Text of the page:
updated 5/12/2005 12:54:21 PM ET 2005-05-12T16:54:21

A group of former Morgan Stanley executives and dissident shareholders wants the Wall Street firm to spin off its investment banking business — long the pride of Morgan Stanley — to "regain its stature and reputation," the group said Thursday.

The proposal would essentially reverse Dean Witter & Co.'s 1997 takeover of Morgan Stanley, which has long been a source of bitterness to longtime Morgan Stanley employees who saw the aggressive retail brokerage as spoiling the company's culture.

"The proposed spin-off is motivated by a belief that the board of Morgan Stanley faces an immediate crisis and that the firm has been badly served by its present management and leadership," the group of eight executives and shareholders said in a statement.

The group claimed that their spin-off proposal was discussed with three non-executive members of Morgan Stanley's board of directors on April 22, but that the proposal has not received a response from the board. The group also said it discussed the plan with institutional shareholders — large shareholders like pension funds or mutual funds — and added their input to their 21-page plan, presented on the group's Web site.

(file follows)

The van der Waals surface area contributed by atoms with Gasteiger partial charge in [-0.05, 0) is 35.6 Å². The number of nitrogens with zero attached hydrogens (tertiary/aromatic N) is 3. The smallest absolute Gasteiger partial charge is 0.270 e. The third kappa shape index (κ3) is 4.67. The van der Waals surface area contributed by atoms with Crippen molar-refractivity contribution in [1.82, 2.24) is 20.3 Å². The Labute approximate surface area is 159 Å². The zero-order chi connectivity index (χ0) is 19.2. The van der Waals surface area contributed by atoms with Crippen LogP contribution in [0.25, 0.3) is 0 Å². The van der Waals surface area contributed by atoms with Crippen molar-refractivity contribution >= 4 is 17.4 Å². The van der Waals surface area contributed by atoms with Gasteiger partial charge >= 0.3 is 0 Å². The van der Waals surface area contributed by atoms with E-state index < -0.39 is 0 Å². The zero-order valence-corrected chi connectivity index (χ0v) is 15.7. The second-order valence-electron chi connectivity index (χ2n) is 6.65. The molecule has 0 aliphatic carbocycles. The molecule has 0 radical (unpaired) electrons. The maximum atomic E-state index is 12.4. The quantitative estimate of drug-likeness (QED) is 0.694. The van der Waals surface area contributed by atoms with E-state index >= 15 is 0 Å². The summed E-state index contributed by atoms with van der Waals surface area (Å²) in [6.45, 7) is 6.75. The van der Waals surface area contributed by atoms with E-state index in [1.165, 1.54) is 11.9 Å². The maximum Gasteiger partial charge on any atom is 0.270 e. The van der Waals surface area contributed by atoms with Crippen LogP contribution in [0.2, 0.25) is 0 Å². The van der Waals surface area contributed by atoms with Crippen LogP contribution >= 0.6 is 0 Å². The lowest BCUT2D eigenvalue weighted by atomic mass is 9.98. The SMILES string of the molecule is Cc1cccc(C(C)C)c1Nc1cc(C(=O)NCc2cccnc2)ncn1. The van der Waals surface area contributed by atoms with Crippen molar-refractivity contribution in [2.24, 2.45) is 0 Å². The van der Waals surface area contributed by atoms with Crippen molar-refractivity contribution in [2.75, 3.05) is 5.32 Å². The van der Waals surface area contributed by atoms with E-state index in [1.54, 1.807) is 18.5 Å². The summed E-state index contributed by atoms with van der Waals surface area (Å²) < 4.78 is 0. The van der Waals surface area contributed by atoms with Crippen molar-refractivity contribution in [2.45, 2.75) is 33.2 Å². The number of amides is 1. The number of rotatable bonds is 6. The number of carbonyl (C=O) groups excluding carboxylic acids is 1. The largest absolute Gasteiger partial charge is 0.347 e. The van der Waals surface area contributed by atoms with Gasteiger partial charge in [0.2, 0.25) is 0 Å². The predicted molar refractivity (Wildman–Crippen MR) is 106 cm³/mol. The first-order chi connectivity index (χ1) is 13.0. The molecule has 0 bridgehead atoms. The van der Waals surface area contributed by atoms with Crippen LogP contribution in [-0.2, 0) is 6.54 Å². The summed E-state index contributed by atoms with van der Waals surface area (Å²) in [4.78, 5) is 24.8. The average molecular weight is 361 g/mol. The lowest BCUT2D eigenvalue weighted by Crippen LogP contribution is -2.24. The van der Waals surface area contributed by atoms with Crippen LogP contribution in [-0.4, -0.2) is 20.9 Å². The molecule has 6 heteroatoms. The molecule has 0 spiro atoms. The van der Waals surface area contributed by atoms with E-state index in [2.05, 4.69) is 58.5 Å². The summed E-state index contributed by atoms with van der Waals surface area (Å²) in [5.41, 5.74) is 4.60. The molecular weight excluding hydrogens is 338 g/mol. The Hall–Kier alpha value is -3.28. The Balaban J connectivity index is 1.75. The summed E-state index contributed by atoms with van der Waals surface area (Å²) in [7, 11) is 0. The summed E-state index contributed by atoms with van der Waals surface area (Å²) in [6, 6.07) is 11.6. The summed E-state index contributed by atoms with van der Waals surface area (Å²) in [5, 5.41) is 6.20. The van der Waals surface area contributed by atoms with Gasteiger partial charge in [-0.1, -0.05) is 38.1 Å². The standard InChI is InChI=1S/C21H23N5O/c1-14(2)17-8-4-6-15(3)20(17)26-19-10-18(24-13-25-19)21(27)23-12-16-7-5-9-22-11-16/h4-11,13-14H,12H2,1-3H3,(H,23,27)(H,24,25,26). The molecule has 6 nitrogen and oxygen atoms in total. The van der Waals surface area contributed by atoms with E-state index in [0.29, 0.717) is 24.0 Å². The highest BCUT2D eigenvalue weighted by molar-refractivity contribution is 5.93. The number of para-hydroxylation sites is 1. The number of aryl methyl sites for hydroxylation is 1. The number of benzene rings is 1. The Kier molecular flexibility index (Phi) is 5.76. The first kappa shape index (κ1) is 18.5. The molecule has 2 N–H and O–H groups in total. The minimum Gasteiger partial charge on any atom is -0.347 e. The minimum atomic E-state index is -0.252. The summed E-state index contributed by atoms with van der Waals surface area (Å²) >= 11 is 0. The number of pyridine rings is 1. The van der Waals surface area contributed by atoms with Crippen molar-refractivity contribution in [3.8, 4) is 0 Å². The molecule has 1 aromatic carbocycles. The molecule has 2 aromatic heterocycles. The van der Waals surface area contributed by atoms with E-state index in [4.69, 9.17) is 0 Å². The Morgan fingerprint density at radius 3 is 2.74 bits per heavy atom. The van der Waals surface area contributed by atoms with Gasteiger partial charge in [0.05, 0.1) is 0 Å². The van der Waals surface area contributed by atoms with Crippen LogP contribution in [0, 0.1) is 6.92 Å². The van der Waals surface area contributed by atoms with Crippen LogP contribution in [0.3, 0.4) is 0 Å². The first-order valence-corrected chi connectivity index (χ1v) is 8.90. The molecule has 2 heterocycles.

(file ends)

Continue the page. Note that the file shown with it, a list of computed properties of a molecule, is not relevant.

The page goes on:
The group blasted Chief Executive Phil Purcell's strategy of a "fully integrated" Morgan Stanley, which would leverage strengths in the brokerage, institutional securities division and Discover Financial Services, which includes the Discover credit card. They also renewed their call for Purcell's departure.

"If Morgan Stanley's optimum strategy is to build a fully integrated securities business — an outcome that Mr. Purcell has failed to accomplish in the eight years since the merger with Dean Witter Discover — the strategy requires the immediate replacement of the current leadership team," the group said.

Purcell and Morgan Stanley co-presidents Zoe Cruz and Stephen Crawford addressed the problems at the firm — including a middling financial performance and the departure of key institutional securities executives — at an investor conference Tuesday. They said they would work to retain their employees, but that their strategy of integration will go forward.

The dissident group has rallied around the defections in the institutional banking division, where five top executives left six weeks ago. The group claimed those five employees would return to lead the spun-off investment bank.

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